Specialised GPs for older Australians proposed in radical aged care overhaul
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Specialised aged-care GPs should be created to visit older Australians at home or in care, with doctors opting to receive an annual fee instead of Medicare's existing fee for service, the Aged Care Royal Commission's senior lawyers have recommended.
While Australia was proud of its universal health care scheme, the commission heard evidence that aged care recipients were often denied practical access to this health care.
Senior counsel assisting the commission Peter Gray QC said the existing fee-for-service model was recognised as in conflict with the proactive coordinated and team-based approach needed to prevent and manage chronic and complex conditions.
The commission’s senior counsel assisting Mr Peter Gray QC made the recommendations to the royal commission.
"With a population who do suffer over the average more complex and chronic conditions, a more regular form and continuous form of care is called for and that calls for a different approach to funding, not simply an approach based on fee-for-service," he told the commission on Friday.
"High levels of frailty and acuity mean it's difficult for some people receiving aged care, particularly those living in residential care, to travel to receive healthcare services. There must be access, therefore, to outreach healthcare services … I mean services which will travel to where the people are who need those services," Mr Gray told the commission.
Allan and Lynette Sheldon with their daughter Rhonda, who gave evidence to the royal commission on aged care.
Mr Gray said the evidence, from residents, families and staff, was there were "real limitations in the access that's enjoyed to general practitioners and other primary healthcare practitioners."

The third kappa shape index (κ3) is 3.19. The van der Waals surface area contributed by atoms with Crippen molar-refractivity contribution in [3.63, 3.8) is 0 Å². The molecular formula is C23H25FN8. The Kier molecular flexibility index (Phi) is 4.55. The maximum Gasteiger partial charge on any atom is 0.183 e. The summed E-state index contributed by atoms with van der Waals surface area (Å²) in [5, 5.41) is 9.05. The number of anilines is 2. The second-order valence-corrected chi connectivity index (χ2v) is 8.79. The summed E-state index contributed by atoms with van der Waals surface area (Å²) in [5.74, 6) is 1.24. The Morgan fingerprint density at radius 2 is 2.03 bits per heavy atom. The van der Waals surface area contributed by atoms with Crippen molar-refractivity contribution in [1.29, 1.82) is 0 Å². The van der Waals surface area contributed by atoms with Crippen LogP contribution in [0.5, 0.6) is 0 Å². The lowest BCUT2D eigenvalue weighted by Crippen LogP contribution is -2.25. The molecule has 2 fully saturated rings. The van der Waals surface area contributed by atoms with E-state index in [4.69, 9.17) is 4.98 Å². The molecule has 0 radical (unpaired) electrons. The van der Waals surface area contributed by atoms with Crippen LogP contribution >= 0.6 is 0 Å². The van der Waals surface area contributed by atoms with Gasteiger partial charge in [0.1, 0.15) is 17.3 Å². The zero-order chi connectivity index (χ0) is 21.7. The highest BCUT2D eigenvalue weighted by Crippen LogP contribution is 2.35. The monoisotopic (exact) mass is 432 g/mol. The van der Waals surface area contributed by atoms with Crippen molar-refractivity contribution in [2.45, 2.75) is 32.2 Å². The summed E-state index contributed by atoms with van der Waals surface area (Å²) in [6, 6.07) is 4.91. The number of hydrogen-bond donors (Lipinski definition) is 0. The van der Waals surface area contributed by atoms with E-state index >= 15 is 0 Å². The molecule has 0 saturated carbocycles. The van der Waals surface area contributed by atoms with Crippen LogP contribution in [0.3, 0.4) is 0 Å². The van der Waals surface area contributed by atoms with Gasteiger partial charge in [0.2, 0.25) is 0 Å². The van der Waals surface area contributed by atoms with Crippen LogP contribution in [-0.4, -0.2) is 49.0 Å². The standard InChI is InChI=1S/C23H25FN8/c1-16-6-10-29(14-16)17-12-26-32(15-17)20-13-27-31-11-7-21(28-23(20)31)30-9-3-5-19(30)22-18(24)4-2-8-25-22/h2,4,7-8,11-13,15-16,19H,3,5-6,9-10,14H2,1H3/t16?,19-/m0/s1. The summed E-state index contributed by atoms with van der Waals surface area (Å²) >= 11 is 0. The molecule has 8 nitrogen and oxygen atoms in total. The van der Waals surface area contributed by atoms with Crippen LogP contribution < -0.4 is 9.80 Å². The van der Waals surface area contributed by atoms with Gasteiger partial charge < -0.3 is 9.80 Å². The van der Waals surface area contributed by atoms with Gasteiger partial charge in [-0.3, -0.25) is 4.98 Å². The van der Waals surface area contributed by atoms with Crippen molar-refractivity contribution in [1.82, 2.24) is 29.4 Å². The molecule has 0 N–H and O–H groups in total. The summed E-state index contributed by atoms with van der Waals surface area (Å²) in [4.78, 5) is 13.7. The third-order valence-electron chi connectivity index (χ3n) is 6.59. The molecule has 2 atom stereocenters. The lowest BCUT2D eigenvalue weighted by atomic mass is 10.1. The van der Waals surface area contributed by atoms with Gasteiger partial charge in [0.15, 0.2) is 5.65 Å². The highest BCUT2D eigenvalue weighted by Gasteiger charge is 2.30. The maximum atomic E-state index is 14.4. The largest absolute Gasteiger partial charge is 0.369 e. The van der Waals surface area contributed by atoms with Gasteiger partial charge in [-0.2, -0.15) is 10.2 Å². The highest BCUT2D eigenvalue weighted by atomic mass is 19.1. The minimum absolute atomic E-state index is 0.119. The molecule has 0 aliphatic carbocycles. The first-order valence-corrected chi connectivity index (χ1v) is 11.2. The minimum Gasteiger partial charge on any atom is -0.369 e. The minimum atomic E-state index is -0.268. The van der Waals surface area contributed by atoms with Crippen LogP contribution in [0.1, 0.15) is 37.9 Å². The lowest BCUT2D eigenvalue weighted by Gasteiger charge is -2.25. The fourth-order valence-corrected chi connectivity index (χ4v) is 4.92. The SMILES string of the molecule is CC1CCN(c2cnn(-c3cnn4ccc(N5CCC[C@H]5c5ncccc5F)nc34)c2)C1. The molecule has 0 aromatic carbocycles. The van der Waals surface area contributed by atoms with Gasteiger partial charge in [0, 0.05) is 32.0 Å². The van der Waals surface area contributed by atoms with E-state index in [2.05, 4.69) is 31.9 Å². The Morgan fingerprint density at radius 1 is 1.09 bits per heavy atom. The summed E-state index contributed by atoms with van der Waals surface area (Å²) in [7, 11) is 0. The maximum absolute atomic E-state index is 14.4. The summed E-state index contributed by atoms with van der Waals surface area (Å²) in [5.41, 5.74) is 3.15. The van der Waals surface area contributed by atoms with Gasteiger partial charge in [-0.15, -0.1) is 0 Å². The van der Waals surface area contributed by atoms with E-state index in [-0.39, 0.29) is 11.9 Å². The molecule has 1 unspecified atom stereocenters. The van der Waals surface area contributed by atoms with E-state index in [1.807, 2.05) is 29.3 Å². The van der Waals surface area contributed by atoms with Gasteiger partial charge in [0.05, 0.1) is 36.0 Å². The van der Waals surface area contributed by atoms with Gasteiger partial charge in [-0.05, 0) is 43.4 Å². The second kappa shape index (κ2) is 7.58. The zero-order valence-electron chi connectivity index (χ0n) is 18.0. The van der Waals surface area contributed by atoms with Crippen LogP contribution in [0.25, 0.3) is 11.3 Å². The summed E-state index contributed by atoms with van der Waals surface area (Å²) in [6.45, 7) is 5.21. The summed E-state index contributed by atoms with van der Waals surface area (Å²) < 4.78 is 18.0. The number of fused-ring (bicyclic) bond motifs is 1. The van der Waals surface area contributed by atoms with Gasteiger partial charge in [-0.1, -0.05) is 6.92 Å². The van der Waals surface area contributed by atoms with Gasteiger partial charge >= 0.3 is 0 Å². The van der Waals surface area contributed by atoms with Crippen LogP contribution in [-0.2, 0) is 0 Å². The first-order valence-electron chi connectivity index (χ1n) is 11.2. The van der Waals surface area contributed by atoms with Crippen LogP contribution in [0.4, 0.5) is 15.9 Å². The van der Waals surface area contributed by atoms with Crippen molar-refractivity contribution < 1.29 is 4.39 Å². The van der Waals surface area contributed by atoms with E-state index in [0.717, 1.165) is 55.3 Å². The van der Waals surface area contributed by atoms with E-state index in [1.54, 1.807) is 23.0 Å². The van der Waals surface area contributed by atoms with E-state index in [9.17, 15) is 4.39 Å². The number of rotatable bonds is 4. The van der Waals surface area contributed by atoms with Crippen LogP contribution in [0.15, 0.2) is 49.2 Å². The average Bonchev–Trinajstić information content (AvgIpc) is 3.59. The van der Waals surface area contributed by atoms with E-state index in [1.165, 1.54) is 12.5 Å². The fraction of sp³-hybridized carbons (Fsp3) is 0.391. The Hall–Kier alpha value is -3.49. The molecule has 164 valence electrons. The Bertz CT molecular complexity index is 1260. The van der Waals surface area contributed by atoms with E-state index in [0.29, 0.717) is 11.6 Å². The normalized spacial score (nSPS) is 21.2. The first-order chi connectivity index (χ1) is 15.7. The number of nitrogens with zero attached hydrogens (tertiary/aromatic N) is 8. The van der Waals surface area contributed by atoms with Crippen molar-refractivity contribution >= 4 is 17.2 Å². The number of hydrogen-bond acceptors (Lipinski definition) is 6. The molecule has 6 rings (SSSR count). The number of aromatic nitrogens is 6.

"They're either not visiting people who are receiving aged care at their own homes, or in residential aged care facilities, or they're not visiting enough, or they're not spending adequate time to provide the care that's required when they do visit, and this seems to be particularly acute in residential aged care facilities," he said.
Ms Payget told the commission that one GP refused to talk to her family directly about her mother's condition. "She doesn’t really trust him… He may be a good GP, but they just don’t have a good relationship, and her need is really to feel like someone is looking at her as a whole person; that’s her words."
The inquiry also heard how 83-year-old Allan Sheldon spent four days begging to see a GP, and told a Melbourne facility's nursing and care staff he was having a heart attack.
His daughter Rhonda McIntosh took him to a doctor, who called an ambulance to take him to hospital where he was diagnosed as having a heart attack. Ms McIntosh said her father should be able to see a doctor when he wants or needs to, like anyone else. "He shouldn't have to beg staff for it or he shouldn't have to wait until we're able to advocate for him," she told the Canberra hearing
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